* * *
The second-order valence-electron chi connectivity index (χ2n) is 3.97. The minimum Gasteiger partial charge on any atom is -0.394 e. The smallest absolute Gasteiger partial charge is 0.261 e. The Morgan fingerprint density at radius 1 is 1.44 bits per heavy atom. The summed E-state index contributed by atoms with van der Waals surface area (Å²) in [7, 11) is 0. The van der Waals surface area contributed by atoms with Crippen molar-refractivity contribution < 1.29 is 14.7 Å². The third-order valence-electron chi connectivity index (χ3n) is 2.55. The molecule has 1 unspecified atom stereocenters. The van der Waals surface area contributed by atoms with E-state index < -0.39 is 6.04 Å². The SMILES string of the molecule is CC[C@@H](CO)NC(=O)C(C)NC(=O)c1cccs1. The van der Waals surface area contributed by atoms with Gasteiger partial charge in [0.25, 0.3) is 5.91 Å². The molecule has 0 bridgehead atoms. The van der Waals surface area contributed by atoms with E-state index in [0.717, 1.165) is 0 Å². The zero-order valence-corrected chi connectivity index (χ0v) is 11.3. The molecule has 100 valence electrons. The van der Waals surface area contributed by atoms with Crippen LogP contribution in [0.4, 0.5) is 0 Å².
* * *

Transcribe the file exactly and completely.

The second-order valence-electron chi connectivity index (χ2n) is 3.97. The minimum Gasteiger partial charge on any atom is -0.394 e. The smallest absolute Gasteiger partial charge is 0.261 e. The Morgan fingerprint density at radius 1 is 1.44 bits per heavy atom. The summed E-state index contributed by atoms with van der Waals surface area (Å²) in [7, 11) is 0. The van der Waals surface area contributed by atoms with Crippen molar-refractivity contribution < 1.29 is 14.7 Å². The third-order valence-electron chi connectivity index (χ3n) is 2.55. The molecule has 1 unspecified atom stereocenters. The van der Waals surface area contributed by atoms with E-state index < -0.39 is 6.04 Å². The SMILES string of the molecule is CC[C@@H](CO)NC(=O)C(C)NC(=O)c1cccs1. The van der Waals surface area contributed by atoms with Gasteiger partial charge in [0.25, 0.3) is 5.91 Å². The molecule has 0 bridgehead atoms. The van der Waals surface area contributed by atoms with E-state index in [0.717, 1.165) is 0 Å². The zero-order valence-corrected chi connectivity index (χ0v) is 11.3. The molecule has 100 valence electrons. The van der Waals surface area contributed by atoms with Crippen LogP contribution in [0.4, 0.5) is 0 Å².